According to Ms. Petito, it is getting easier to find in both the Asian and Latin section of the supermarket.  Confession Time:  Mine does not stock it. But luck would have it that I was near Chinatown for lunch, and got both Tamarind and the all-essential beansprouts there.  You can opt to order it on-line, of course.  You can order it on Amazon for 8.49.  I’m not going to go into all the ins and outs of Ms. Petito recipe development.   
I am going straight to her recipe which even my mother might like.  

Recipe for Homemade Pad Thai from Ann Petito in Cook’s Illustrated Magazine.  Serves 4. Takes about 1 hour to make.

Since pad thai cooks very quickly, prepare everything before you begin to cook. Use the time during which the radishes and noodles soak to prepare the other ingredients. We recommend using a tamarind juice concentrate made in Thailand in this recipe. If you cannot find tamarind, substitute 1 1/2 tablespoons lime juice and 1 1/2 tablespoons water and omit the lime wedges.

For the Chile Vinegar:

cup distilled white vinegar

serrano chile, stemmed and sliced into thin rings

For the Stir-Fry:



radishes, trimmed and cut into 1 1/2-inch by 1/4-inch matchsticks

ounces (1/4-inch-wide) rice noodles

tablespoons plus 2 teaspoons vegetable oil

cup fish sauce

tablespoons tamarind juice concentrate

pound large shrimp (26 to 30 per pound), peeled and deveined

scallions, white and light green parts minced, dark green parts cut into 1-inch lengths

garlic clove, minced

large eggs, beaten

ounces (2 cups) bean sprouts

cup roasted unsalted peanuts, chopped coarse

Lime wedges

1. FOR THE CHILE VINEGAR: Combine vinegar and chile in bowl and let stand at room temperature for at least 15 minutes.

2. FOR THE STIR-FRY: Combine 1/4 cup water, 1/2 teaspoon salt, and 1/4 teaspoon sugar in small bowl. Microwave until steaming, about 30 seconds. Add radishes and let stand for 15 minutes. Drain and pat dry with paper towels.

3. Bring 6 cups water to boil. Place noodles in large bowl. Pour boiling water over noodles. Stir, then let soak until noodles are almost tender, about 8 minutes, stirring once halfway through soaking. Drain noodles and rinse with cold water. Drain noodles well, then toss with 2 teaspoons oil.

4. Combine fish sauce, tamarind concentrate, and 3 tablespoons sugar in bowl and whisk until sugar is dissolved. Set sauce aside.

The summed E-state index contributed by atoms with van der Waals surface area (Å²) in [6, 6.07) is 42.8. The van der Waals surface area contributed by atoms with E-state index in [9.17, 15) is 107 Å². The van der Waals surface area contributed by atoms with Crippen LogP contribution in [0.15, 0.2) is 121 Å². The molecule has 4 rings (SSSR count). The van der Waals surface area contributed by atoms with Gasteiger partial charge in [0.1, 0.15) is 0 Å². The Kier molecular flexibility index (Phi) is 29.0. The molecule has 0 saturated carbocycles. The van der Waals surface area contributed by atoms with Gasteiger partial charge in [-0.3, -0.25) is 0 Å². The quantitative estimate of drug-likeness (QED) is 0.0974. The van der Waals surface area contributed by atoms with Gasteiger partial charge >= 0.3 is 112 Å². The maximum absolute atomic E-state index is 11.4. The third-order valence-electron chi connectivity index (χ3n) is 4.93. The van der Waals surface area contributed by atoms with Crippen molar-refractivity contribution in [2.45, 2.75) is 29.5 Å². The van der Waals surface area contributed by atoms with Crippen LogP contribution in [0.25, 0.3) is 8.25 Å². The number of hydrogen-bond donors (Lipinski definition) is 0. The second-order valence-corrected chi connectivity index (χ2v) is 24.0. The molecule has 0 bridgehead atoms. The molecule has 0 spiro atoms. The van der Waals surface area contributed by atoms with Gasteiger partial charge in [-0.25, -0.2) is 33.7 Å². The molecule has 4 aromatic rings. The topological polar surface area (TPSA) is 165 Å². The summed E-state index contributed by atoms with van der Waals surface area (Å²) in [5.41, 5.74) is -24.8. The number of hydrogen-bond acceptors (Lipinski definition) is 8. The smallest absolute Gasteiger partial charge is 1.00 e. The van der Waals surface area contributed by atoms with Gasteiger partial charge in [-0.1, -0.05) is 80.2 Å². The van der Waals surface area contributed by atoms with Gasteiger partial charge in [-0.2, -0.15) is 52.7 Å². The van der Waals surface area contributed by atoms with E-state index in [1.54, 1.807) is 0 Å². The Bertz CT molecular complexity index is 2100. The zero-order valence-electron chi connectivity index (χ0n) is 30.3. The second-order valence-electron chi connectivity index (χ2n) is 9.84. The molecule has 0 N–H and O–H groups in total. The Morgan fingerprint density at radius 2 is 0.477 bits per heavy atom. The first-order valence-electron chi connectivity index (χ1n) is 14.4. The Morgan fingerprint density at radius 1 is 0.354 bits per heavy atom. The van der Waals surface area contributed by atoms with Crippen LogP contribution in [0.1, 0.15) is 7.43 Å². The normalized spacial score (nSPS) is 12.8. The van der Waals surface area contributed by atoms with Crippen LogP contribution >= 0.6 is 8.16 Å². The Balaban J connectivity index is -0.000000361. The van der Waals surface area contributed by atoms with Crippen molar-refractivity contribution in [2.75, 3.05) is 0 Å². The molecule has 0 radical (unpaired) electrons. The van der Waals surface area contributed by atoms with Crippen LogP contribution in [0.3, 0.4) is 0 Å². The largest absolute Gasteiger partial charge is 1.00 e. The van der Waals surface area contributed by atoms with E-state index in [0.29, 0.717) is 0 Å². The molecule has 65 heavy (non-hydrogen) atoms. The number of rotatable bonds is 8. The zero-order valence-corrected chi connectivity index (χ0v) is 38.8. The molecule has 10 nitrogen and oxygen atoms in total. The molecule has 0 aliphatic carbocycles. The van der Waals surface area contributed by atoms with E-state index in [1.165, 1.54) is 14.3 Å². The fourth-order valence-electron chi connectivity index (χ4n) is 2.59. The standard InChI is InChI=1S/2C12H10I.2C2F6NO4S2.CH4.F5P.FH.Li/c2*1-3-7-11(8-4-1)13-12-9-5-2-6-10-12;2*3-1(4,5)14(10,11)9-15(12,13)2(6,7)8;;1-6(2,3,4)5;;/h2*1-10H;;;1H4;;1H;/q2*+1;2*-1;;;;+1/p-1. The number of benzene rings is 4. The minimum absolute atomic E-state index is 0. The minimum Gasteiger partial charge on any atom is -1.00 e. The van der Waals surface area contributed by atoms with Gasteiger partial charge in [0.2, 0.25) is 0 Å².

5. Remove tails from 4 shrimp. Cut shrimp in half lengthwise, then cut each half into 1/2-inch pieces. Toss shrimp pieces with 1/8 teaspoon salt and 1/8 teaspoon sugar. Arrange pieces in single layer on large plate and microwave at 50 percent power until shrimp are dried and have reduced in size by half, 4 to 5 minutes. (Check halfway through microwaving and separate any pieces that may have stuck together.)

6. Heat 2 teaspoons oil in 12-inch nonstick skillet over medium heat until shimmering. Add dried shrimp and cook, stirring frequently, until golden brown and crispy, 3 to 5 minutes. Transfer to large bowl.

7. Heat 1 teaspoon oil in now-empty skillet over medium heat until shimmering. Add minced scallions and garlic and cook, stirring constantly, until garlic is golden brown, about 1 minute. Transfer to bowl with dried shrimp.
8. Heat 2 teaspoons oil in now-empty skillet over high heat until just smoking. Add remaining whole shrimp and spread into even layer. Cook, without stirring, until shrimp turn opaque and brown around edges, 2 to 3 minutes, flipping halfway through cooking. Push shrimp to sides of skillet. 

9. Add 2 teaspoons oil to center, then add eggs to center. Using rubber spatula, stir eggs gently and cook until set but still wet. Stir eggs into shrimp and continue to cook, breaking up large pieces of egg, until eggs are fully cooked, 30 to 60 seconds longer. Transfer shrimp-egg mixture to bowl with scallion-garlic mixture and dried shrimp.

9. Heat remaining 2 teaspoons oil in now-empty skillet over high heat until just smoking. Add noodles and sauce and toss with tongs to coat. Cook, stirring and tossing often, until noodles are tender and have absorbed sauce, 2 to 4 minutes. Transfer noodles to bowl with shrimp mixture. Add 2 teaspoons chile vinegar, drained radishes, scallion greens, and bean sprouts and toss to combine.

10. Transfer to platter and sprinkle with peanuts. Serve immediately, passing lime wedges and remaining chile vinegar separately.